Polymer scientist honoured for work on water purification
The Water Research Commission (WRC) has honoured Prof Ed Jacobs of the Department of Chemistry and Polymer Science at Stellenbosch University with a Technical Excellence Award for developing innovative water purification technology that are commercially viable.
The WRC’s inaugural Technical Excellence Awards were established to honour WRC funded technological inventions that have been commercialised to the benefit of the South African water sector.
Prof Jacobs received the award along with Prof Lingam Pillay of the Durban University of Technology, with whom he collaborated on the development of the South African Capillary Ultrafiltration (SACUF) water treatment system.
The development of SACUF arouse out of a unique collaboration between Stellenbosch University, seen as a historically White university, and the then ML Sultan Technikon (now Durban University of Technology), seen as a historically Black university. The project is seen as an excellent model for inter-institutional collaboration to accelerate South Africa’s technological development.”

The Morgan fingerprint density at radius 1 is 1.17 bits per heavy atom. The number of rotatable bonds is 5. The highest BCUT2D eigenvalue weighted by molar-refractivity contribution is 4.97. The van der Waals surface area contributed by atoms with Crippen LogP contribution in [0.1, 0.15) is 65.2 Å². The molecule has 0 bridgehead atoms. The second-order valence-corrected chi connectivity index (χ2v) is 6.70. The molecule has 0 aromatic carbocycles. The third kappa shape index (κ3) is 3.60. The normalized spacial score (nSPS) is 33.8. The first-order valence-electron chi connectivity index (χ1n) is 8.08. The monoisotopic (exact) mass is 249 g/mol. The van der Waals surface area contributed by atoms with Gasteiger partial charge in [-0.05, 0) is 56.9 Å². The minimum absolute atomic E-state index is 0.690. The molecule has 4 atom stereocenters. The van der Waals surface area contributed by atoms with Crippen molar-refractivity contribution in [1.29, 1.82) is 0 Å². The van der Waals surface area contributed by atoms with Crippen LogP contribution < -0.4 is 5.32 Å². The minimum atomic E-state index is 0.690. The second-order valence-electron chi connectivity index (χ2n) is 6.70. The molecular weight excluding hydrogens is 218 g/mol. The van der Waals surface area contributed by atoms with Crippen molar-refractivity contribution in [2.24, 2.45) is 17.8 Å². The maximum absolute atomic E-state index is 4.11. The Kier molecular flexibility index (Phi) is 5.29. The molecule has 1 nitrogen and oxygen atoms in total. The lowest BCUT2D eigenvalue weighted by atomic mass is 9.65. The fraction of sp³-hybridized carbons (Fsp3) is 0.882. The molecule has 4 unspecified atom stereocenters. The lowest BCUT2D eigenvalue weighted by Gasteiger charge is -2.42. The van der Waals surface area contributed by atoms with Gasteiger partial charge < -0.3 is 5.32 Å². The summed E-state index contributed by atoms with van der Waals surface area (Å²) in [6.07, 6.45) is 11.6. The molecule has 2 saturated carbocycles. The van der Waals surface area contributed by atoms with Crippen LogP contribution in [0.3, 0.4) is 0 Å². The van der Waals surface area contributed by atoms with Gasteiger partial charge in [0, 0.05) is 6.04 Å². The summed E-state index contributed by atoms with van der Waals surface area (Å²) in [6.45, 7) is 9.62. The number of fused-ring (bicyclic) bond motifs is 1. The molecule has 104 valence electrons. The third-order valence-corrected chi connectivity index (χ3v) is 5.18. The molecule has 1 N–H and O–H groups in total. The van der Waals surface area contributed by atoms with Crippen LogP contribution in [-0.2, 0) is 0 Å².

Prof Jacobs was the driver of the project, and developed the core technology at Stellenbosch University. This included capillary ultrafiltration membranes which can purify water to very high standards. He then initiated collaboration with Prof Pillay to develop the technology into viable water treatment systems.
Prof Jacobs and Prof Pillay were responsible for the engineering development of the technology.
With funding from the Water Research Commission the researchers could develop the ultrafiltration membranes and modules over a period of seven years and extensively test them in various parts of South Africa.
The outcome of their research is a very simple, robust, inexpensive and sustainable water technology that addresses the challenges of water provision to peri-urban towns, schools, clinics and farms.
It guarantees the 100% removal of E.Coli, cholera, Giardia, cryptosporodia and similar pathogens.
“It consistently produces a very high quality of water that exceeds all drinking water quality standards, and equals or exceeds the quality of many bottled waters,” says Prof Jacobs. “The product quality does not change as raw water quality changes.”
Their ultrafiltration membrane technology has since been commercialised and is currently licensed to a BBBEE company, Ikusasa Water Pty Ltd, based in Somerset West, as the commercial partner.
According to Prof Jacobs, one of the benefits of the system is that it is fully automated and does not require skilled operators.
It includes a servicing and maintenance strategy that is very viable in underserviced regions. Systems are modular and can be produced in a range of sizes.